Instant-On Hyperspace Promises New Era of OS Co-Habitation
- Hyperspace Dual - Boots into Hyperspace separately from Windows. As with Splashtop, you have to exit the instant-on OS before you start Windows. This version will work on any computer.
- Hyperspace Hybrid - This truly unique and innovative flavor of Hyperspace runs the instant-on OS concurrently with Windows. Hyperspace boots first and then starts Windows in the background. A status icon in Hyperspace shows you whether Windows is currently active, in the process of starting, asleep, or stopped. You can also switch back and forth between the two operating systems instantly, just by hitting the F4 key. This version of Hyperspace requires a bit more horsepower.
- Hyperspace Netbook - Not available for download yet, but planned for the future is a version specially designed for netbooks. Hyperspace Dual works fine on today's netbooks and indeed we tested it on a Lenovo IdeaPad S10.
- Time and date
- Status / Config icons for the battery, network connection, and volume.
- Application shortcuts that launch either the Hyperspace Browser alone or sites such as Meebo, Gmail, or YouTube within the browser. In the present version of the software, the menu bar cannot be hidden, moved, or customized with new icons. However, Phoenix CTO Gaurav Banga tells us that future versions of the Hyperspace will have customization functionality.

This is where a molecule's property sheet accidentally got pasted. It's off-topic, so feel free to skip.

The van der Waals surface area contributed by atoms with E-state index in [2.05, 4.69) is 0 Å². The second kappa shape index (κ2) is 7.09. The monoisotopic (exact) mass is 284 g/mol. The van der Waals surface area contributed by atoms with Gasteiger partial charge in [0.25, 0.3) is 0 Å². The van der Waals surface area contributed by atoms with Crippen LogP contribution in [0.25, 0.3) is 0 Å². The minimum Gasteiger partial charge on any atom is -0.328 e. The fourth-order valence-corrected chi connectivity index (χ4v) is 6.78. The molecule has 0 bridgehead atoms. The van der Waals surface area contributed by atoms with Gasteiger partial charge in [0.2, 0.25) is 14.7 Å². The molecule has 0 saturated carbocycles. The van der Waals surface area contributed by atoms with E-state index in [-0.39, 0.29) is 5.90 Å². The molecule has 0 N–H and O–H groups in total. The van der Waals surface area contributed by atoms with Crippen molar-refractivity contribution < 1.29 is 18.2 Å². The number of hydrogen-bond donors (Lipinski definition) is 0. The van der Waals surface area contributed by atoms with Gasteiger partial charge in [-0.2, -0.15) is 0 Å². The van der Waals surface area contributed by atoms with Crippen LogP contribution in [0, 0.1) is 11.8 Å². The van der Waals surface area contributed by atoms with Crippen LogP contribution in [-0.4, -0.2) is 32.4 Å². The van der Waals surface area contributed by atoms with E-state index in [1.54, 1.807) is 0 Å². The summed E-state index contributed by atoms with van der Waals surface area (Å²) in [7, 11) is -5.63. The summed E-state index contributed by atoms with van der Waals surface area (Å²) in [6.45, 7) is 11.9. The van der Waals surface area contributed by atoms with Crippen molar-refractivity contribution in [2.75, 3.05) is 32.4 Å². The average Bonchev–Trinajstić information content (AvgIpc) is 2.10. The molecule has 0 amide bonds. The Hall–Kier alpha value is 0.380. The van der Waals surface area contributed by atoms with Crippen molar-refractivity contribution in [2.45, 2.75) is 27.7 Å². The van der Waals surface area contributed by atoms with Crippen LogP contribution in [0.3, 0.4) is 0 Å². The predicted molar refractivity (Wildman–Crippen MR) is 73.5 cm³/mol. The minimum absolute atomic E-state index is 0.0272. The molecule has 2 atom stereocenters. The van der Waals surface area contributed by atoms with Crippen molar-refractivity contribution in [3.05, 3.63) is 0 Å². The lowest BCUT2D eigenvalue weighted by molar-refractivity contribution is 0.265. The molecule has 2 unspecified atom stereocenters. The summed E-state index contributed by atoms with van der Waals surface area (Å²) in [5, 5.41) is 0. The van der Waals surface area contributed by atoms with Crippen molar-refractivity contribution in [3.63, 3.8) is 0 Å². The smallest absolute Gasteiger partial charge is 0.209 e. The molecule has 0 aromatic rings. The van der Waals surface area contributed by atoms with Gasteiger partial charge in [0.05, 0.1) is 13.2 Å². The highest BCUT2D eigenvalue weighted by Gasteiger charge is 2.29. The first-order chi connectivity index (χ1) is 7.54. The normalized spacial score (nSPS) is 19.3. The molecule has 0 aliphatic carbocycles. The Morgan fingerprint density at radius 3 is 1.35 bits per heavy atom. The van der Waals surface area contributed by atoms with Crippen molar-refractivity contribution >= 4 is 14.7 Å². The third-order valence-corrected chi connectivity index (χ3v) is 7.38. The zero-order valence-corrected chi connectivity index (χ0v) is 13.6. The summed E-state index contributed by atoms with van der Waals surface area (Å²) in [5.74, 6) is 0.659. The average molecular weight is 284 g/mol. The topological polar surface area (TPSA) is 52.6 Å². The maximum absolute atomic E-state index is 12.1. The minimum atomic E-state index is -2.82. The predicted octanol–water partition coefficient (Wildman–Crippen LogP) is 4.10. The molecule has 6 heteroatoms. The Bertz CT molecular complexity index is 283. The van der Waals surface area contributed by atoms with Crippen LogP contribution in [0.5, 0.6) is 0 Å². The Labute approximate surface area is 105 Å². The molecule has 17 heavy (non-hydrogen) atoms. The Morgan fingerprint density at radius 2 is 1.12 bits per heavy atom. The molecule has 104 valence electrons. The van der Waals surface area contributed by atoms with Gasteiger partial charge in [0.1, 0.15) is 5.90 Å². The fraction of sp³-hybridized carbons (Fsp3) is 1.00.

- A help button and a settings button (most of the settings are disabled)
- The Windows logo and Windows status icon. In Hyperspace Hybrid, the status icon lets you see whether Windows is starting, started, or asleep and the Windows logo, like the F4 key, lets you toggle between Windows and Hyperspace. In Hyperspace Dual, click the Windows icon exists Hyperspace and boots WIndows.
- The power button icon which lets you put the system to sleep, shut down, or restart.
On the right side of the screen is where the application Windows display. At launch, the browser, a port of Firefox 3.04 which has a theme that makes it look strangely like IE 7, will be the only available application. However, Banga tells us that several additional apps, including an e-mail client, a chat/IM client, and a port of Open Office, will be available as free updates in the near future. In our testing, we found that the Hyperspace browser functions identically to Firefox and even allows you to tweak its settings much as you would in Firefox, but you can't yet install new plug-ins or add-ons. Fortunately, the latest version of Flash is preloaded.
While the application bar cannot be moved or resized we did find that the Hyperspace Browser window could be resized or even set to display full screen (by hitting F11), at which point it covered over the bar completely.
In the pre-release version of Hyperspace we tested, there was unfortunately no way to share files between Windows and Hyperspace. Clicking a folder icon in the application pain revealed a Linux folder that was hidden from Windows. Banga informed us that future versions of Hyperspace will be able to share files or folders between the operating systems so, if you download a file in Hyperspace browser, you'll be able to open it in Windows.
Cold Boot / Shutdown